Keweenaw Bay Ojibwa Community College buys former BCMH building

L’ANSE – The Keweenaw Bay Ojibwa Community College has officially purchased the former Baraga County Memorial Hospital building in L’Anse to use as its east campus.

The building has been vacant since the new hospital opened on U.S. 41 in June 2011, and voters twice turned down countywide ballot initiatives to transfer county courthouse functions to the location. The KBOCC expressed interest last year and, after waiting months for environmental assessments to be completed and paperwork to be finalized, the deed was signed and the building purchased for $1 on April 16.

“It’s a miracle,” said BCMH Chief Executive Officer Tim Zwickey, who said the hospital has had to pay about $10,000 per month to heat the old building. “It’s really good for us and it will be a really good thing for the community and the tribal college. … I thought it would happen, but until those documents are signed, you never know.”

KBOCC had hoped to begin renovation in January and be open in September, but a three-phase, three-year renovation plan will begin now and part of the facility will open in early 2014.

“It’s been several months we’ve been waiting (for the Michigan Department of Environmental Quality indoor air quality and hazardous material assessments, and a building inspection), and we thought we’d be able to get in the facility this fall, but we won’t be able to relocate anything there until January,” KBOCC President Debbie Parrish said. “I’m very excited about this, the new campus and what’s going on with the college.”

KBOCC has secured about $2 million in grant funding over five years, with $875,000 in Department of Education funding going into the first phase of construction. That will include installing a new heating and cooling system by Bianco Heating and Plumbing. Gundlach-Champion will serve as the general contractor.

Other renovations will also include developing nine classrooms, using the former patient rooms as offices and creating a new library, entrepreneurial center and wellness center. A distance learning program and video conferencing will be part of the final phase of renovations in 2015.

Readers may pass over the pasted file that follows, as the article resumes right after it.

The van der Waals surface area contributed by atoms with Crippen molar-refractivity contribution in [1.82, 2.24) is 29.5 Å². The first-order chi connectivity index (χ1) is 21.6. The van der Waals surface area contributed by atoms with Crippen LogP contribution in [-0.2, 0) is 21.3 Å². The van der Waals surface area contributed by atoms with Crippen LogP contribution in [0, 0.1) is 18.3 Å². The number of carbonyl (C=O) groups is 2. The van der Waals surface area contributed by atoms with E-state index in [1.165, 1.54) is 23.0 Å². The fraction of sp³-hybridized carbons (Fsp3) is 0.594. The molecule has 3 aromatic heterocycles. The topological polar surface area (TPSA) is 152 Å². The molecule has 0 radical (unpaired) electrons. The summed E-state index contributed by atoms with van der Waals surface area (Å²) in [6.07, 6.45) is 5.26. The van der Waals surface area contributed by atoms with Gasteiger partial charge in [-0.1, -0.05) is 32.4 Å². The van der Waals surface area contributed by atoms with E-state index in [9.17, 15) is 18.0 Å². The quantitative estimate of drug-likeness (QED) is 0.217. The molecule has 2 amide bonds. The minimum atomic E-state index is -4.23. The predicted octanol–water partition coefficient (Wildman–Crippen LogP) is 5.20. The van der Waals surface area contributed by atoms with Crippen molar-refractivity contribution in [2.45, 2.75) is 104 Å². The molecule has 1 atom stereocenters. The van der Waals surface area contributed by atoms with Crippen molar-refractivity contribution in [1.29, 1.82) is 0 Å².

A house across Main Street, which was previously occupied by doctors Pete Carmody and Alin Sora, will house the OCC Child Care Center for students attending afternoon/evening classes.

The industrial kitchen remaining in the building will be used as a cafeteria and will likely be the hub of culinary arts classes, which, along with a federal certified nursing assistant program, need to be approved by the Board of Regents.

KBOCC still plans to use the four facilities it is now divided between, but having one large campus building will aid the college’s accreditation process through the North Central Association.

“During a recent accreditation visit (in November) it was noted our facility here was not adequate because we had a lot of shared office space,” Parrish said. “This will help us with our accreditation space for the students, faculty and staff.”

Another NCA higher learning commission visit is slated for May 7, and the college’s board of regents will likely take official action on accreditation and perhaps new programs at its June meeting.

KBOCC will hold its spring commencement exercises at 1 p.m. today at the KBOCC Gymnasium. Six students will be receiving two-year degrees in either environmental science or liberal studies.